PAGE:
By ZenMondo Wormser
There seems to be more rumor than facts floating around the grid about the Justice League Unlimited, a public service organization made up of members who dress up like comic book superheroes. This short piece is to address some of those perceptions and to shed light on how we actually do things. Though our mission includes education and charity work, this essay will concentrate on what is the most public
face of the JLU, peacekeeping.
Part the first: The situation we find ourselves in.
There are two documents that are the “law of the land” for conduct in the virtual world of Second Life. These are the Community Standards (CS) and the Terms of Service (TOS). Some TOS violations Linden Lab can detect by a technical means, but most of these are technology based and not necessarily related to in-world conduct.
Linden Labs does not have an in world police force to patrol the grid looking for TOS and CS violations, there is no “Officer Linden”. What the Lab has chosen to do is rely on the community of users to spot infractions of the TOS and CS and file Abuse Reports (AR) which then can be investigated by Lindens on the Resident Experience Support Inworld (RESI) team. Linden Lab has, wrongfully or not, put the burden of discovering violations of the rules to the residents of Second Life.
Part the Second: Some are in it for the lulz.
Troll. Goon. Griefer. The topic of articles in Wired Magazine, and the main reason an abuse report system is there in the first place. These characters don’t have a good day until they upset yours. They will assure you that you are taking Second Life “too seriously” and just need to relax. Their idea of pointing out this philosophy is to illicit an (usually negative) emotional reaction, a practice known as “trolling”. If you react, they “win” and they laugh about it or in their own term “get the lulz”.
On internet forums, this is usually done with the art or conversation or the posting of captioned photographs. In the virtual world of Second Life, they more often resort to a more visceral (yet still virtual) practice known as “griefing”. Griefing in short is any action taken to lessen the enjoyment of others, that is “causing grief”. In Second Life, this often takes the form of an “attack” which limits one’s ability to use Second Life by preventing you from moving (“caging”) from talking (“chat spammers”), hearing in world sounds (“sound spammers”), or viewing the environment around you (“particle spammers”). Other types of attacks can result in filling up a region with so many objects that moving or building becomes impossible (“replicators”) or methods for crashing a region logging everyone out, or crashing clients so that you are forcibly logged out of second life. A third type attack is a combination of the above designed to take up simulator resources and lag the sim, so that the use of the region becomes so slow so as to be impossible to use in any meaningful manner.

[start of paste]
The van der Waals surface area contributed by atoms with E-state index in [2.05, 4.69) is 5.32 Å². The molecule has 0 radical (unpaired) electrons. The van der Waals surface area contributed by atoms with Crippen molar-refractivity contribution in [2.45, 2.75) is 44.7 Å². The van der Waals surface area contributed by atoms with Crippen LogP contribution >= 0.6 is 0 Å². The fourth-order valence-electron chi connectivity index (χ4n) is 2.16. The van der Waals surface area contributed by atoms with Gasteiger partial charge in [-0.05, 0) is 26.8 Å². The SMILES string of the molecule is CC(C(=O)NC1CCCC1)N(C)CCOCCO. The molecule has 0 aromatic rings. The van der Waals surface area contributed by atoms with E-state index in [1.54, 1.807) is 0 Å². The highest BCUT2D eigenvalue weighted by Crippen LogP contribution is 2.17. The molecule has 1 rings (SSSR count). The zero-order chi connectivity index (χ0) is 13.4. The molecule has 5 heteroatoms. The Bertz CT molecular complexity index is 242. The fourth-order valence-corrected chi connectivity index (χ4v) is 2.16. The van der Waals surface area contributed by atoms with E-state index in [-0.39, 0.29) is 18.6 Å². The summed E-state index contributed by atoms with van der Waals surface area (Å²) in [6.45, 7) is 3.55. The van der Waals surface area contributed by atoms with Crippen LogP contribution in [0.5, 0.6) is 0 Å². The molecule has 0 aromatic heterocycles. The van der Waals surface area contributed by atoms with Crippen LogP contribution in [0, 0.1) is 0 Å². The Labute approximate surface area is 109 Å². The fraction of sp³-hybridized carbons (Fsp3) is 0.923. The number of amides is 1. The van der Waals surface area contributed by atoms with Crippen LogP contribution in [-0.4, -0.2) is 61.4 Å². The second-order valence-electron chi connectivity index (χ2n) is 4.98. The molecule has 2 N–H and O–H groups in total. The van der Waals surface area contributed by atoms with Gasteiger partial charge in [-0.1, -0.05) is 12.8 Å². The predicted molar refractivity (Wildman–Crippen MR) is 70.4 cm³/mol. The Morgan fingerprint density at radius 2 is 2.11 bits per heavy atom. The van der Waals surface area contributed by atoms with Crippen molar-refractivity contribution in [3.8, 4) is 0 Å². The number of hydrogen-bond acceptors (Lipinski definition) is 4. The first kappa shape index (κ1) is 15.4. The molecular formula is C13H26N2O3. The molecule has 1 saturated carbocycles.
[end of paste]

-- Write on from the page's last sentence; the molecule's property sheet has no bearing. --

To create these types of attacks a certain level of technical acumen is required, but to use such attacks only the basest of technical skills are required – that is just the knowledge of how to use the Second Life client to move from place to place and to receive objects into and rez them from the inventory window. Soon griefers organized and developed networks and groups within Second Life to coordinate attacks and set up “weapon caches” where one could be outfitted with equipment that can be used in griefing incidents or the term the griefers use, “raids”.
Part the Third: Enter the Justice League.
It is for others to give the history of the founding of the League, I wasn’t there. I will tell you the situation we find ourselves in currently.
As I said in part the first, it is up to residents to discover and report CS and TOS violations, and as I explained in part the second, there are those who’s main interest in logging into Second Life is to break the rules. There needs to be a third part, those that will stand up and do what Linden Lab is not willing or able to do: actively patrol “trouble areas” and report CS and TOS violations in a clear, organized manner.
First, something the JLU is NOT. We are not vigilantes. We have no police powers. We do not act like law enforcement. We do not detain, arrest, or otherwise hinder those breaking the rules. We merely observe and report. We do nothing that no other resident of Second Life can’t do themselves. We are less a vigilante organization and more of a Neighborhood Watch. We have no powers to ban other avatars, and have no formal arrangement with Linden Lab.